It was Wednesday morning, November 25, 1987, the day before Thanksgiving and I was busy preparing all the things that could be made a day ahead. I loved Thanksgiving back then. Everyone came over and filled up our big apartment on Michigan Avenue.
And we’d be like all other American families, eating everything I was making the day before, and the day of, using my good china, and we’d be sitting around the dining room table talking and laughing and gossiping and joking and drinking and reminiscing. An argument at some point of some kind would likely start. But that was all part of the fun.
I turned on the little TV on the kitchen table that Wednesday morning, next to the big window that overlooked Grant Park and went about my business.
And suddenly there was a news flash. Mayor Harold Washington, age 65, had a heart attack in City Hall. And paramedics took him to the hospital. And he died.
All day long, rather than discussing the political fallout, the political knifings that could take place in choosing a new mayor to finish his term, and another election that would have to take place in less than two years to fulfill his full term, the pundits talked of nothing but the mayor’s heart, his unwise eating habits and unhealthy weight that probably caused him to die–and how it could have been prevented.
The City got a medical school course in clogged arteries, cholesterol buildup, blood circulation problems and what all can go wrong if you don’t eat less and exercise more. Arterial health–and how to tell if everything is OK–ruled the day, as did heart valves and how they work. And healthy eating for the cardiovascular system; and skipped beats and what they mean, not to mention pain in the left arm. It all ruled the day.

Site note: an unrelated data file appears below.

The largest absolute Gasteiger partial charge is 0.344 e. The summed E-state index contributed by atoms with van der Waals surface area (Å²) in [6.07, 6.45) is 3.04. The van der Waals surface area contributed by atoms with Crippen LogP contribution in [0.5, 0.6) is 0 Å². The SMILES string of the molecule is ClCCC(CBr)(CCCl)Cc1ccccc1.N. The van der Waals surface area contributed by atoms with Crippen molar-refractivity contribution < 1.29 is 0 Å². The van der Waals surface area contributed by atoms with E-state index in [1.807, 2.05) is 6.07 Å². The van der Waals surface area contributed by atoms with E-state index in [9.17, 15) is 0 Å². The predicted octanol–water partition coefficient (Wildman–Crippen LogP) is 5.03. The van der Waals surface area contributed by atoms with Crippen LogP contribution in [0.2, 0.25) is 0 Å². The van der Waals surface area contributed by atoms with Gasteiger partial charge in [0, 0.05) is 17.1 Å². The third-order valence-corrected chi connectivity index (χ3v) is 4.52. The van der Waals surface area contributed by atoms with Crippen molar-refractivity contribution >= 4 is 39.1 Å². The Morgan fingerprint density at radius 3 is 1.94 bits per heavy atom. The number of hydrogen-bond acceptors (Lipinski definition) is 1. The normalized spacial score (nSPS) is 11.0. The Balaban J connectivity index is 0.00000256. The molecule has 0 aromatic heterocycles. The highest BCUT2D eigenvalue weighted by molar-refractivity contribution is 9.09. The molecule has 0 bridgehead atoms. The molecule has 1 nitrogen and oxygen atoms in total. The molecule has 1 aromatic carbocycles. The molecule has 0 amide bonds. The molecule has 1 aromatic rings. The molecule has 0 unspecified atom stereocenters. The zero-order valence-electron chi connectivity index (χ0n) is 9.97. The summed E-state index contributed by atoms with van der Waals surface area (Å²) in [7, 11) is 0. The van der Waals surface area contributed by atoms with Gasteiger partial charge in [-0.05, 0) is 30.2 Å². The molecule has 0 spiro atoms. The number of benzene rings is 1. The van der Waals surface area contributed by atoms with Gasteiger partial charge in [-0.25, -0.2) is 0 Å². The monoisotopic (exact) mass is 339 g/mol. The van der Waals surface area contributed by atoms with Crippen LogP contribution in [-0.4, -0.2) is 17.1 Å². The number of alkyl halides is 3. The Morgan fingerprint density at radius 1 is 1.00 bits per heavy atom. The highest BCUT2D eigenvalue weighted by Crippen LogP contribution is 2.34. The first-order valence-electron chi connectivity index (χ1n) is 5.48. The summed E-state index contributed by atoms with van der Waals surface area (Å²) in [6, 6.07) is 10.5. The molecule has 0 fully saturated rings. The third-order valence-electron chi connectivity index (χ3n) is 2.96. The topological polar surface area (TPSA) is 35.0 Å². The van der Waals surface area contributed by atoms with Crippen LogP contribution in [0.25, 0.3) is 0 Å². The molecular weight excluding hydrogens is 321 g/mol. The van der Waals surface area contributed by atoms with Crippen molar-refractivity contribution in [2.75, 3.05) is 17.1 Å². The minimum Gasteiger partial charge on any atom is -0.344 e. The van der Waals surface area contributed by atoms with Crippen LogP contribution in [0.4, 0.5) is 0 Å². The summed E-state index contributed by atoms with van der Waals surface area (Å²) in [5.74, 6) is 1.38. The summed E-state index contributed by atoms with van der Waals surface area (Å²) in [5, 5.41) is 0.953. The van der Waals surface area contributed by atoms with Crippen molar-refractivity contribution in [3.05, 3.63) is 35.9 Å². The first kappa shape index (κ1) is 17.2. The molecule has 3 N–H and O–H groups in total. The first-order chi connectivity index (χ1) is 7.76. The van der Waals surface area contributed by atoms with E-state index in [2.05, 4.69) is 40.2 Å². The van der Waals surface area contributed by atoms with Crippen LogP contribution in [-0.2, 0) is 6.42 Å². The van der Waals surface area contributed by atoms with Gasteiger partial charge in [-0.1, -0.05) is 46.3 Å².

I learned more about the finer points of one’s ticker that day than I ever learned before. And I had two degrees in public health; a BS from the University of Illinois and an MS from the University of Missouri.
A woman who’d recently become the prime news columnist for the Chicago Sun-Times (albeit short-lived)–and whose writing I didn’t like at all–actually wrote a fabulous column right after Thanksgiving about her father’s heart troubles. And all the wrong things she made for Thanksgiving dinner for him.
I remember she used many sticks of butter, and she was pretty shocked she did. Now that she was counting. I’d never really thought of it before. I used a lot, too. She woke me up, and to this day, I still count the number of butter sticks stuck into a homemade holiday dinner.
In any case, it was clear she was listening to the same news stories I was. Everybody was. Mayor dies; and everyone in Chicago vows to change their eating habits. After Thanksgiving. His lasting legacy to the citizens. At least for the moment.
Harold would have turned 100 this past Friday, April 15th–an ironic date, since he spent about a month in jail for not filing his income tax returns for several years. He didn’t owe much money, if any, but it showed he had a careless side. He also got his law license taken away for awhile, according to the Attorney Registration and Disciplinary Commission, because he didn’t service clients who’d paid him. He also had a best friend who’d reportedly been a pimp and who had an odd style of dress.